It’s about time the tax man came clean over what is believed to be so wrong about QROPS pensions for expats in so many countries.
The number of these pensions available for expats has yo-yoed with incredible discrepancy over the years.
Each time HM Revenue & Customs has acted, it’s been behind a cloak of secrecy and hints that schemes are breaking compliance or tax avoidance rules without any specific allegations against any provider or financial centre.
Since April, more than 400 QROPS have lost their status.
HMRC says the latest moves were housekeeping to check compliance.
No comment about delisting
“‘The April and May Pension Schemes Newsletters set out the planned changes to the scheduled publication of the ROPS notification list this month. This has allowed for an update for the removal of schemes that either have notified us that they no longer meet the requirements due to the regulations that took effect from 6 April or did not reply to the information notice we sent out. It will be published as soon as possible,” said an HMRC spokesman.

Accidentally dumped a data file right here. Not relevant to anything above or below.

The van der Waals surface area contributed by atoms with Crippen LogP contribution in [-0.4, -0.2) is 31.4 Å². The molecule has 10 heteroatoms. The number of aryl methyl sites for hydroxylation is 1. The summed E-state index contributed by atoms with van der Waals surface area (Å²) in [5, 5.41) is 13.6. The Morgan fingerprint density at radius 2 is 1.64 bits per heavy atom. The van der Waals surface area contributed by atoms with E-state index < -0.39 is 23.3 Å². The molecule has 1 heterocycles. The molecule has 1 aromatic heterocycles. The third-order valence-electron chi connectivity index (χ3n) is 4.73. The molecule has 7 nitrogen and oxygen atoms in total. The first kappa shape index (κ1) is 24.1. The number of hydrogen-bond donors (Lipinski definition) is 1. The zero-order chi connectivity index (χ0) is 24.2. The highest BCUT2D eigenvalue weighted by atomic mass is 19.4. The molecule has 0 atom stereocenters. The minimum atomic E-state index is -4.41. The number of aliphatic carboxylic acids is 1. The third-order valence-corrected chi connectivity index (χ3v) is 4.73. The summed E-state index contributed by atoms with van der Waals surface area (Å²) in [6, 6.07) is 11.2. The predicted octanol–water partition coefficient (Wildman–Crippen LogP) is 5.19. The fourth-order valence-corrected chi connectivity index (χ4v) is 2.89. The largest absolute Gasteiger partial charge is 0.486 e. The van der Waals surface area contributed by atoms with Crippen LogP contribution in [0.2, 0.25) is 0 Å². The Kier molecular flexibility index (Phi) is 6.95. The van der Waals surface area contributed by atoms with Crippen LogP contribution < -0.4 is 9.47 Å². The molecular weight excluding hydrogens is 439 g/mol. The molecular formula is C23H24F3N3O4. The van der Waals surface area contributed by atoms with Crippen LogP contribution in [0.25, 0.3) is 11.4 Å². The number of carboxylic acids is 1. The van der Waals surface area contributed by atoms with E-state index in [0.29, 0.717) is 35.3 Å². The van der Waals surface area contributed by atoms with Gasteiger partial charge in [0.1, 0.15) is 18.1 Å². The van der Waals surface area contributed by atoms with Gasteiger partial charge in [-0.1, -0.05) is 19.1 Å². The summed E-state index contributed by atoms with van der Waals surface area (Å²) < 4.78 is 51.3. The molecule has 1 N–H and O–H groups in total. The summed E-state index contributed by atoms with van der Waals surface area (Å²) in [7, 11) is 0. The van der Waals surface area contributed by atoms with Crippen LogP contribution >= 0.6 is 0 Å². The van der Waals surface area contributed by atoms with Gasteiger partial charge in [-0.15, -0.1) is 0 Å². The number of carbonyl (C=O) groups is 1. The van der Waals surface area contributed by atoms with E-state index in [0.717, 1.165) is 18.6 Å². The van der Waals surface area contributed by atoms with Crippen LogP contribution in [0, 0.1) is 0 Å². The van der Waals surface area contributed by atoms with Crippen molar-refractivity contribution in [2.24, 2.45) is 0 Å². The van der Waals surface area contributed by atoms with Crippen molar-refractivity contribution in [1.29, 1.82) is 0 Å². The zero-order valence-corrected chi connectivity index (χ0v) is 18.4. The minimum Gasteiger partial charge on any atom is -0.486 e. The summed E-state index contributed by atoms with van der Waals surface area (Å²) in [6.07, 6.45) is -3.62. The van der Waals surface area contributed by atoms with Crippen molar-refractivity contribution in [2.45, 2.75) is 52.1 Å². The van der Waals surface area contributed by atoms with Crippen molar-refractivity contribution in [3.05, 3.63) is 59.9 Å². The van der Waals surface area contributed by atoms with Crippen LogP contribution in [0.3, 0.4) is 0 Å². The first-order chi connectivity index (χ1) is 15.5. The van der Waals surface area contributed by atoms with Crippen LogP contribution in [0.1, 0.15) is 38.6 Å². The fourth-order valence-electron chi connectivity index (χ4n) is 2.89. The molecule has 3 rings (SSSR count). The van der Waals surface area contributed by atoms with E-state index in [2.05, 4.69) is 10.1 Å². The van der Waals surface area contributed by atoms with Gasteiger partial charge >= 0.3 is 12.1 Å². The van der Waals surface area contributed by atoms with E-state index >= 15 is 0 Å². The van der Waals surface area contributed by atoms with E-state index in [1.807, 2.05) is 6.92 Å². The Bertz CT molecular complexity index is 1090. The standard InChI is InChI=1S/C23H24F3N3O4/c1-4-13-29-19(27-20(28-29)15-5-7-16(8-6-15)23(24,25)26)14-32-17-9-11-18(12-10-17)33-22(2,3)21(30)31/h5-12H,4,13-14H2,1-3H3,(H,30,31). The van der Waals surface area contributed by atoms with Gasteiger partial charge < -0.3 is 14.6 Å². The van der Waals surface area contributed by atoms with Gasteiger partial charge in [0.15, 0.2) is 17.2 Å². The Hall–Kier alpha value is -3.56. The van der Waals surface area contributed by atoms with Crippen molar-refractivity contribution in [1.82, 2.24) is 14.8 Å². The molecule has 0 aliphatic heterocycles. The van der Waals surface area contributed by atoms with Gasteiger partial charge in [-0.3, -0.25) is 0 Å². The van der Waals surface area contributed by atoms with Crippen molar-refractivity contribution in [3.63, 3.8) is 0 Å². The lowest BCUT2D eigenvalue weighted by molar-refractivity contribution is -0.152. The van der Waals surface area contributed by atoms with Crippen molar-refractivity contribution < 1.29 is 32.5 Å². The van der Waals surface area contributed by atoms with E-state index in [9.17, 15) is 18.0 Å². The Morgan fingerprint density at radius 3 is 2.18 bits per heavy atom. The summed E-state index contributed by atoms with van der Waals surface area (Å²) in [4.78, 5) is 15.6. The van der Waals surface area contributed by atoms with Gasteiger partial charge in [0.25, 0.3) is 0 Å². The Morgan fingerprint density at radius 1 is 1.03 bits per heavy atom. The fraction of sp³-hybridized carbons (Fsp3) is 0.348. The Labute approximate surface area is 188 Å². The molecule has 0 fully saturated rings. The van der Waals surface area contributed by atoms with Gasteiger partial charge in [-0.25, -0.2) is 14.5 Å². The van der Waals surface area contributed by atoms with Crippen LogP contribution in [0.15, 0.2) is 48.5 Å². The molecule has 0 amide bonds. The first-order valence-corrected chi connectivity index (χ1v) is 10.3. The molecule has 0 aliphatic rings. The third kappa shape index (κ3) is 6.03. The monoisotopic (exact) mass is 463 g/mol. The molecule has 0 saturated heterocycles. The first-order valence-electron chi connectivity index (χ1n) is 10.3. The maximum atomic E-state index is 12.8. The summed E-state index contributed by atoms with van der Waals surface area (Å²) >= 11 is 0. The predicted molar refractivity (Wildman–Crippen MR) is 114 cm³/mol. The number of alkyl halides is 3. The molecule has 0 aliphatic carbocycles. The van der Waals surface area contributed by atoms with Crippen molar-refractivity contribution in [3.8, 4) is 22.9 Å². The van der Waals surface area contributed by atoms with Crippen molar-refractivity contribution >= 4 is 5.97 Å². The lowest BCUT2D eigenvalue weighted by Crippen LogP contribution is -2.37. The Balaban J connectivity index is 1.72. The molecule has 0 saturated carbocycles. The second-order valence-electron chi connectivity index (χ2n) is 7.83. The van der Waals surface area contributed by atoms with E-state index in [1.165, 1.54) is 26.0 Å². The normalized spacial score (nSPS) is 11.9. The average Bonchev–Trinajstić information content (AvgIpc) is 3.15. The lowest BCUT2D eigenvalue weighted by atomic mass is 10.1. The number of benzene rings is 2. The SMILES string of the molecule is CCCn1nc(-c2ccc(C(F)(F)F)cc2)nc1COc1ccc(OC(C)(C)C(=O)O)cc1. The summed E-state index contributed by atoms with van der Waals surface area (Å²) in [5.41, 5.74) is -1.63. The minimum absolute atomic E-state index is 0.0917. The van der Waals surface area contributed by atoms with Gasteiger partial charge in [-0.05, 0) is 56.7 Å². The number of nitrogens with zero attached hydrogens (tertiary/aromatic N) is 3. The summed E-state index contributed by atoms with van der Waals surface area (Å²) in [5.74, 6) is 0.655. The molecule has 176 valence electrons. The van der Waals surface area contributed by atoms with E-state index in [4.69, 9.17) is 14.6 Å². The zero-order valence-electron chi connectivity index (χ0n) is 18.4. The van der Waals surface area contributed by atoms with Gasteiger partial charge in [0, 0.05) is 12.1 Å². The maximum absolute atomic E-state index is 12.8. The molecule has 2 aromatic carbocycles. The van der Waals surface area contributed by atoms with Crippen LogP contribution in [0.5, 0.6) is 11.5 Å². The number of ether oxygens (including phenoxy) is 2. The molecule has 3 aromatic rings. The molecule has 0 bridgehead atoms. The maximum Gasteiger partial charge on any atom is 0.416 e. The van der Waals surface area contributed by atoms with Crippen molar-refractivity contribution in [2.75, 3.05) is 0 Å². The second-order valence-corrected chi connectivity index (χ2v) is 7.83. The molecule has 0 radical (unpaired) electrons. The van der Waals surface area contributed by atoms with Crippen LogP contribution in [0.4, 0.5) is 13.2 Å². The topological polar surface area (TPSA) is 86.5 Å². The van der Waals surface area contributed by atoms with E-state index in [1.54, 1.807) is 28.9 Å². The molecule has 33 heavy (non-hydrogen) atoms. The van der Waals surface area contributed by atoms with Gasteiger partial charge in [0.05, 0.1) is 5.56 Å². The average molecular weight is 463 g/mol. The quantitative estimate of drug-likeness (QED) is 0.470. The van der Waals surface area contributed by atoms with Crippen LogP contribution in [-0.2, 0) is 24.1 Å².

It’s clear HMRC declines to comment about individual schemes due to a fear of saying the wrong thing.
But look at how QROPS have navigated some jurisdictions.
Guernsey has been singled out over the years for special treatment with no real official reason why.
In January 2012, Guernsey hosted 310 QROPS. This slumped to just three after an HMRC compliance check, but climbed back to 152 by April 6, 2017. Then 100 schemes were cut, followed by another 25 this month.
Let’s see some transparency over QROPS
This is obviously worrying for QROPS investors, who could face paying large penalties if their pension fails the qualifying rules to become a QROPS.
But HMRC refuses to confirm is a scheme is a bona fide QROPS and puts that burden on retirement savers.
Providers are told on pain of financial penalty that they cannot transfer UK pension funds to a pension not on the ‘official’ QROPS list and goes to great pains to explain appearing on the list does not constitute official approval.
This silence and lack of information from HMRC is no help to expats and international workers who want to access their money from overseas.
What is needed is clear and transparent guidance and compliance.